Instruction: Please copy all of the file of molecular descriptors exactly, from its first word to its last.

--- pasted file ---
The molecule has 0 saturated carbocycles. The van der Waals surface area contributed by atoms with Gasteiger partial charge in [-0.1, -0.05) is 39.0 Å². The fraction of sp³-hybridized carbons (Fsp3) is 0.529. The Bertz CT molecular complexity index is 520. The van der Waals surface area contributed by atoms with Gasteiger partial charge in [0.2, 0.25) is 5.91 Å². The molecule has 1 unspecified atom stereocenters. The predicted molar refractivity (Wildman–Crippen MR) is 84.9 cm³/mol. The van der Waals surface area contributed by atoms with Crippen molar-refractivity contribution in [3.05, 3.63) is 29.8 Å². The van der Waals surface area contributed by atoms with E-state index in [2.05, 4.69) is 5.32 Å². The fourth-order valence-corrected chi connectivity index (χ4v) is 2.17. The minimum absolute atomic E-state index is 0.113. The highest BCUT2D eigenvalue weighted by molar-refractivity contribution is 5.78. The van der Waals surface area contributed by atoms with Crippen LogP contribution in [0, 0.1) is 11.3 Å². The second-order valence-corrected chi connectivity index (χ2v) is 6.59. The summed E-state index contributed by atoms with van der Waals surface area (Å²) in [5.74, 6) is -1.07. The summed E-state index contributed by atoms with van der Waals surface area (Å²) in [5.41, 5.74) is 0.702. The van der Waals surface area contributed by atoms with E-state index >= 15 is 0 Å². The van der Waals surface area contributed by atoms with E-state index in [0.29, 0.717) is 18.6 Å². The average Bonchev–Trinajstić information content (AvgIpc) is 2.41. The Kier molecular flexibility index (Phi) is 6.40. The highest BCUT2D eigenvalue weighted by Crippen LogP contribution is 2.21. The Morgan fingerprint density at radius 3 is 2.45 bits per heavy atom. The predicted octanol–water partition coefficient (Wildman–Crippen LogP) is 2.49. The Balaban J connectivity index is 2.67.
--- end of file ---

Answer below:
The molecule has 0 saturated carbocycles. The van der Waals surface area contributed by atoms with Gasteiger partial charge in [-0.1, -0.05) is 39.0 Å². The fraction of sp³-hybridized carbons (Fsp3) is 0.529. The Bertz CT molecular complexity index is 520. The van der Waals surface area contributed by atoms with Gasteiger partial charge in [0.2, 0.25) is 5.91 Å². The molecule has 1 unspecified atom stereocenters. The predicted molar refractivity (Wildman–Crippen MR) is 84.9 cm³/mol. The van der Waals surface area contributed by atoms with Crippen molar-refractivity contribution in [3.05, 3.63) is 29.8 Å². The van der Waals surface area contributed by atoms with E-state index in [2.05, 4.69) is 5.32 Å². The fourth-order valence-corrected chi connectivity index (χ4v) is 2.17. The minimum absolute atomic E-state index is 0.113. The highest BCUT2D eigenvalue weighted by molar-refractivity contribution is 5.78. The van der Waals surface area contributed by atoms with Crippen LogP contribution in [0, 0.1) is 11.3 Å². The second-order valence-corrected chi connectivity index (χ2v) is 6.59. The summed E-state index contributed by atoms with van der Waals surface area (Å²) in [5.74, 6) is -1.07. The summed E-state index contributed by atoms with van der Waals surface area (Å²) in [5.41, 5.74) is 0.702. The van der Waals surface area contributed by atoms with E-state index >= 15 is 0 Å². The van der Waals surface area contributed by atoms with E-state index in [0.29, 0.717) is 18.6 Å². The average Bonchev–Trinajstić information content (AvgIpc) is 2.41. The Kier molecular flexibility index (Phi) is 6.40. The highest BCUT2D eigenvalue weighted by Crippen LogP contribution is 2.21. The Morgan fingerprint density at radius 3 is 2.45 bits per heavy atom. The predicted octanol–water partition coefficient (Wildman–Crippen LogP) is 2.49. The Balaban J connectivity index is 2.67.